A hundred years ago, Briarcliff Manor celebrated the first graduates of Briarcliff High School: the class of 1923. A lot has changed in the past century, yet the spirit of education continues to burn strong. Leading up to the 100th commencement ceremony, I had the opportunity to discuss the vibrant past and bright future of education here in Briarcliff with Superintendent of Schools James Kaishian.
The history of education in Briarcliff dates back to 1865 when a small one-room schoolhouse was founded with the goal of teaching students literacy and basic arithmetic. The legacy of which lives on in the modern-day crest of Briarcliff High School.
It was not until 30 years later, in 1898, that the Briarcliff Manor School District was officially incorporated with the completion of a new grade school. However, in 1908, plans for another school were executed, and a new school was built beside Law Park on the land where the Atria currently stands.
Another 20 years later, a high school program was established, although a separate high school would not be added to the Law Park campus until 1928, and in 1923, the first class, consisting of fewer than 10 students, became the first high school students to graduate from what would later become Briarcliff High School.
With the aforementioned 1928 extension, Briarcliff High School officially became its own entity and would continue to educate students at its old campus until the 1960s when the school districts of Briarcliff Manor and Pleasantville put in a joint effort to purchase a plot of land on the border between Briarcliff and Pleasantville (where BHS stands today) from Pace University. However, plans fell through, and Briarcliff ended up taking on the project by itself. In 1971, Briarcliff High School’s new campus was completed.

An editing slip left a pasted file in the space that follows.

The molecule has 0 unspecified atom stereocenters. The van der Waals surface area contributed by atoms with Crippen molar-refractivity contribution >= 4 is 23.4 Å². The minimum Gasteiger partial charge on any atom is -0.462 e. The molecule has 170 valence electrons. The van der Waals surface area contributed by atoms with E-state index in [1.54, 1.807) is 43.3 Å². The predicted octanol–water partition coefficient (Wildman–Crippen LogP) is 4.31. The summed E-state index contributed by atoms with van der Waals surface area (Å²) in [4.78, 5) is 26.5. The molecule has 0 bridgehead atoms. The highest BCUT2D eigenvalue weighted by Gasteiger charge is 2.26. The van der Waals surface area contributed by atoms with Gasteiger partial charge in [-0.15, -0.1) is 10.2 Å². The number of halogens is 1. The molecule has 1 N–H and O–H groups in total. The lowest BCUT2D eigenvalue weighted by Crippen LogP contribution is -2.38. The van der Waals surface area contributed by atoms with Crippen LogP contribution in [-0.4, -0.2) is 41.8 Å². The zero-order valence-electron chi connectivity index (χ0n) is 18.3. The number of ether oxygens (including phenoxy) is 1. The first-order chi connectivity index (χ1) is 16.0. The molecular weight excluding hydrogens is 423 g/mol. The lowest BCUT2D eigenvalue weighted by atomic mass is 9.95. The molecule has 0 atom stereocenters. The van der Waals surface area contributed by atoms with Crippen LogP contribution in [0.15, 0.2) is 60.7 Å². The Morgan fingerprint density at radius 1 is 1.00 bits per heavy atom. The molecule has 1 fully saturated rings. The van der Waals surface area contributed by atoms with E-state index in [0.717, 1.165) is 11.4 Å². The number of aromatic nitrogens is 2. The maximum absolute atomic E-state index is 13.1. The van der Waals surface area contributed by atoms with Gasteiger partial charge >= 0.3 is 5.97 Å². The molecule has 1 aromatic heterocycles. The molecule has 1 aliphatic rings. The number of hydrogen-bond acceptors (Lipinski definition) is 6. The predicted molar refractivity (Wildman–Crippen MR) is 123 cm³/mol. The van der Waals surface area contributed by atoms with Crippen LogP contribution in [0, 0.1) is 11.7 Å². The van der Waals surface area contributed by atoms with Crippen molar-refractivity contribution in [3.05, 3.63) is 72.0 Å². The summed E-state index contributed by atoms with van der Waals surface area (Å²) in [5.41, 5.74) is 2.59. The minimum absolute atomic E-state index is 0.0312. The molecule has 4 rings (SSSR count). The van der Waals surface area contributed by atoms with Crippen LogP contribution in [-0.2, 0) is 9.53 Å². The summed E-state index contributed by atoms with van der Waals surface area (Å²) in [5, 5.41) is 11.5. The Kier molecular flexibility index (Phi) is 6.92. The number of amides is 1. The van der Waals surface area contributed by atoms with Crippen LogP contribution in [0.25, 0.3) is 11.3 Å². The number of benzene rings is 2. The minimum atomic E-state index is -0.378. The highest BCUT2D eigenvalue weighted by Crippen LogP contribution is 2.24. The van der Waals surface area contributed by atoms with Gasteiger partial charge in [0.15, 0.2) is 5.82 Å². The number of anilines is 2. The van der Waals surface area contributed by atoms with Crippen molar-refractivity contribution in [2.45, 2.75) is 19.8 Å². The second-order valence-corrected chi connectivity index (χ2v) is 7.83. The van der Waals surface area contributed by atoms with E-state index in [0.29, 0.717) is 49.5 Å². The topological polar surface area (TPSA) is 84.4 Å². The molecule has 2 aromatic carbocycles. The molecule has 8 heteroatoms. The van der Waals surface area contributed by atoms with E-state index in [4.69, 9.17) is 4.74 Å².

The school was originally designed with an open-school philosophy popularized in the 1960s; essentially a school without walls, an open school is a campus in which students learn in small nooks throughout the school as opposed to traditional classrooms. Not long after the school opened, the style fell out of fashion, and the school was carved up to create traditional classrooms. In 2003, Briarcliff Middle School was joined to the High School, and the campus as it is today, for the most part, was complete.
Looking into the future, Kaishian discussed some of the goals of the upcoming renovations to the high school. He wanted the facilities to promote community and collaboration in addition to modernization. Reflecting on our past and dreaming of our future, we saw parallels between the new plans and the open-school philosophy of the 1960s and even the one-room schoolhouse of the 1860s.
Nonetheless, Briarcliff High School’s centennial commencement serves not only as a reminder of our rich history, but, more importantly, it marks the beginning of both our new lives as adults and a new era of our school’s history.
Tevin Kim is a writer for River Journal and valedictorian of Briarcliff High School’s Class of 2023.